Competition attracts social entrepreneurs

By Todd Cohen

CHARLOTTE, N.C. — Julie Jones, a teacher at Cotswold Elementary School in Charlotte, had the idea of piloting a grub decomposing operation that would use a bioconversion process to divert food waste from landfills while producing protein-rich chicken and fish feed for local farms.

Her idea, Grub to Grub, won the grand prize last year — and a total of $21,000 — at the inaugural SEED20 competition for social entrepreneurs sponsored by Social Venture Partners.

SVP, an affiliate of a Seattle-based international network of 27 local affiliates, with two more in the works in Chicago and Bangalore, India, now is reviewing applications for its second annual SEED20 competition.

This year’s competition will culminate March 7 at an event at the Urban Garden at One Bank of America Center.

In early January, SVP will announce 20 semifinalists, which over seven weeks then will receive training, mentoring and coaching from community leaders on how to tell their story.

Ten finalists will be selected to deliver three-minute “fast-pitch” presentations at the final competition.

Finalists last year were selected from among 82 applicants.

The runner-up last year, a network of gardens, known as Friendship Gardens, each of which donates a portion of its produce to Friendship Trays to deliver healthy food to over 1,300 recipients of meals, received a total of $11,000, and the remaining eight finalists each received $2,000.

“We hope to spawn an in-depth connection between the nonprofits and the community,” says Daniel.

The competition is grounded in SVP’s mission of fostering social entrepreneurship.

Founded in 2005, the Charlotte affiliate has invested nearly $700,000 in nine local nonprofits, while also providing them with business expertise, time and community connections.

Overall, the SVP network has contributed $46.25 million to 550 nonprofits, and eight affiliates have “fast-pitch” events for social entrepreneurs.

Becoming an SVP partner in Charlotte requires investing $5,000 a year for two years for two people age 35 or older, and $2,500 a year for two years for two people under age 35.

“We never just write a check,” Daniel says. “We nurture our investment by forming strong partnerships with nonprofits, working with them to help them increase their impact in the community.”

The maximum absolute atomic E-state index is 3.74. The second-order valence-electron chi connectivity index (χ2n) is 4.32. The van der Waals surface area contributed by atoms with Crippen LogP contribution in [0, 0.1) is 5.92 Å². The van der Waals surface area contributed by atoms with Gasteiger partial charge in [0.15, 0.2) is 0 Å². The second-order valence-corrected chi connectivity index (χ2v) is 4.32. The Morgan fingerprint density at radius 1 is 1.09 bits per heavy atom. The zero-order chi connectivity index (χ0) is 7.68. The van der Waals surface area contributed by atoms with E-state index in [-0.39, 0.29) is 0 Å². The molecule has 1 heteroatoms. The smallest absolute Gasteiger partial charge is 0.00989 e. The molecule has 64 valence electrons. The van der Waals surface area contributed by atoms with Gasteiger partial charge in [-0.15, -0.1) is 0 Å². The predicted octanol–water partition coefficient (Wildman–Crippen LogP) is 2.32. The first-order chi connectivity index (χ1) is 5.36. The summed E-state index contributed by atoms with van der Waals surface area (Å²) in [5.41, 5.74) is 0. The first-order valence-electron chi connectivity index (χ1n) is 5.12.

SVP does not have regular deadlines for submitting grants but tries to educate itself about community needs and partner with nonprofits that it believes are working to address gaps in services and are likely to make a big impact, Daniel says.

A new partner is Sow Much Good, a young nonprofit that wants to provide access to fresh, affordable food to neighborhoods that lack access.

Sow Much Good currently operates farmstands in the underserved neighborhoods of Ashley Park and near Friendship Missionary Baptist Church.

The group, headed by Robin Emmons, wants to connect with underserved neighborhoods, develop farms on available land there, enlist residents to work and volunteer on the farms, sell produce from the farms at local farmstands, and educate and engage residents in healthy eating.

SVP, which has partnered with Sow Much Good for over half a year, has invested $35,000 in the group, met multiple times with Emmons and the board, and is working to help it identify its biggest needs and how its partners can best provide it with their expertise, Daniel says.

Supporting and raising the profile of the groups it invests in, and the social entrepreneurs that participate in its SEED20 competition, Daniel says, “will increase the impact these nonprofits will have in addressing community problems, and strengthen the growth and social vitality of the community.”

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